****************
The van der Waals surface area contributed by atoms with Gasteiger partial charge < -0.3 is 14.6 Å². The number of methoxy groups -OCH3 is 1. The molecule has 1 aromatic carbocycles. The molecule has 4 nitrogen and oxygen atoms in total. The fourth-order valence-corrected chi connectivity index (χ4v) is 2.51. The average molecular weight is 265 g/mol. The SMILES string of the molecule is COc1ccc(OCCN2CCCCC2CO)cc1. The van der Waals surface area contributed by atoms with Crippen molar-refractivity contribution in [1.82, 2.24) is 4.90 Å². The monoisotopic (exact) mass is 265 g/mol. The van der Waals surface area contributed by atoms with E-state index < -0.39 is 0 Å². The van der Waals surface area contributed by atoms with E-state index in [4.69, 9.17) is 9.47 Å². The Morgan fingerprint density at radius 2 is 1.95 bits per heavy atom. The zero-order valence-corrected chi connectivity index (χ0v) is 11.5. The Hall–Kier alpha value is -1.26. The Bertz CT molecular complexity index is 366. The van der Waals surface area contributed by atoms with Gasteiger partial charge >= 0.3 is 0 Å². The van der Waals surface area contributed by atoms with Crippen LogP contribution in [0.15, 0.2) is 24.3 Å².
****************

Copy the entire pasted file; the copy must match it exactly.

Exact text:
The van der Waals surface area contributed by atoms with Gasteiger partial charge < -0.3 is 14.6 Å². The number of methoxy groups -OCH3 is 1. The molecule has 1 aromatic carbocycles. The molecule has 4 nitrogen and oxygen atoms in total. The fourth-order valence-corrected chi connectivity index (χ4v) is 2.51. The average molecular weight is 265 g/mol. The SMILES string of the molecule is COc1ccc(OCCN2CCCCC2CO)cc1. The van der Waals surface area contributed by atoms with Crippen molar-refractivity contribution in [1.82, 2.24) is 4.90 Å². The monoisotopic (exact) mass is 265 g/mol. The van der Waals surface area contributed by atoms with E-state index < -0.39 is 0 Å². The van der Waals surface area contributed by atoms with E-state index in [4.69, 9.17) is 9.47 Å². The Morgan fingerprint density at radius 2 is 1.95 bits per heavy atom. The zero-order valence-corrected chi connectivity index (χ0v) is 11.5. The Hall–Kier alpha value is -1.26. The Bertz CT molecular complexity index is 366. The van der Waals surface area contributed by atoms with Gasteiger partial charge >= 0.3 is 0 Å². The van der Waals surface area contributed by atoms with Crippen LogP contribution in [0.15, 0.2) is 24.3 Å².